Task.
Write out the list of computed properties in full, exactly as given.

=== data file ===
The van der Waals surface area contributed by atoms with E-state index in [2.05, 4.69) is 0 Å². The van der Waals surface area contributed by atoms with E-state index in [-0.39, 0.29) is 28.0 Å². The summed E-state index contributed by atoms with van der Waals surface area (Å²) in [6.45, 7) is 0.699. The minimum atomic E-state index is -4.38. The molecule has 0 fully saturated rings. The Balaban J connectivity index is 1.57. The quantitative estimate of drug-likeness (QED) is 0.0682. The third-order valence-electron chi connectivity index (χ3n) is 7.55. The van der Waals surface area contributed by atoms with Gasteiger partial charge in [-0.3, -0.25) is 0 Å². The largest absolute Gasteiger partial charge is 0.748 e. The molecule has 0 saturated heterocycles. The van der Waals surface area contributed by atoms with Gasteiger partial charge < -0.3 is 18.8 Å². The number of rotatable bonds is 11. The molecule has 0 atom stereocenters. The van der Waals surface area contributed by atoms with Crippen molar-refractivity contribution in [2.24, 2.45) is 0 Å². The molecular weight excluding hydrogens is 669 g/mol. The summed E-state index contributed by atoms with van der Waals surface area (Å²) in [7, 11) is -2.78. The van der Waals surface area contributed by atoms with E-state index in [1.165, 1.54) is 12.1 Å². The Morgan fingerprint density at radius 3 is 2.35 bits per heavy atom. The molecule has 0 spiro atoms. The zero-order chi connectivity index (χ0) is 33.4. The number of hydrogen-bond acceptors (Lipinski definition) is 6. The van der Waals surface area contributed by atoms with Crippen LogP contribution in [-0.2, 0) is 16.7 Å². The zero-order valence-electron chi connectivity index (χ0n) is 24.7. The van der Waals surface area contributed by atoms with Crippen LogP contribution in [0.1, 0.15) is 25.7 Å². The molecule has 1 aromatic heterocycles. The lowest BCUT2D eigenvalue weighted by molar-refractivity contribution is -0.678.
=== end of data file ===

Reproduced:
The van der Waals surface area contributed by atoms with E-state index in [2.05, 4.69) is 0 Å². The van der Waals surface area contributed by atoms with E-state index in [-0.39, 0.29) is 28.0 Å². The summed E-state index contributed by atoms with van der Waals surface area (Å²) in [6.45, 7) is 0.699. The minimum atomic E-state index is -4.38. The molecule has 0 fully saturated rings. The Balaban J connectivity index is 1.57. The quantitative estimate of drug-likeness (QED) is 0.0682. The third-order valence-electron chi connectivity index (χ3n) is 7.55. The van der Waals surface area contributed by atoms with Gasteiger partial charge in [-0.3, -0.25) is 0 Å². The largest absolute Gasteiger partial charge is 0.748 e. The molecule has 0 saturated heterocycles. The van der Waals surface area contributed by atoms with Gasteiger partial charge < -0.3 is 18.8 Å². The number of rotatable bonds is 11. The molecule has 0 atom stereocenters. The van der Waals surface area contributed by atoms with Crippen molar-refractivity contribution in [2.24, 2.45) is 0 Å². The molecular weight excluding hydrogens is 669 g/mol. The summed E-state index contributed by atoms with van der Waals surface area (Å²) in [7, 11) is -2.78. The van der Waals surface area contributed by atoms with E-state index in [1.165, 1.54) is 12.1 Å². The Morgan fingerprint density at radius 3 is 2.35 bits per heavy atom. The molecule has 0 spiro atoms. The zero-order chi connectivity index (χ0) is 33.4. The number of hydrogen-bond acceptors (Lipinski definition) is 6. The van der Waals surface area contributed by atoms with Crippen LogP contribution in [-0.2, 0) is 16.7 Å². The zero-order valence-electron chi connectivity index (χ0n) is 24.7. The van der Waals surface area contributed by atoms with Crippen LogP contribution in [0.1, 0.15) is 25.7 Å². The molecule has 1 aromatic heterocycles. The lowest BCUT2D eigenvalue weighted by molar-refractivity contribution is -0.678.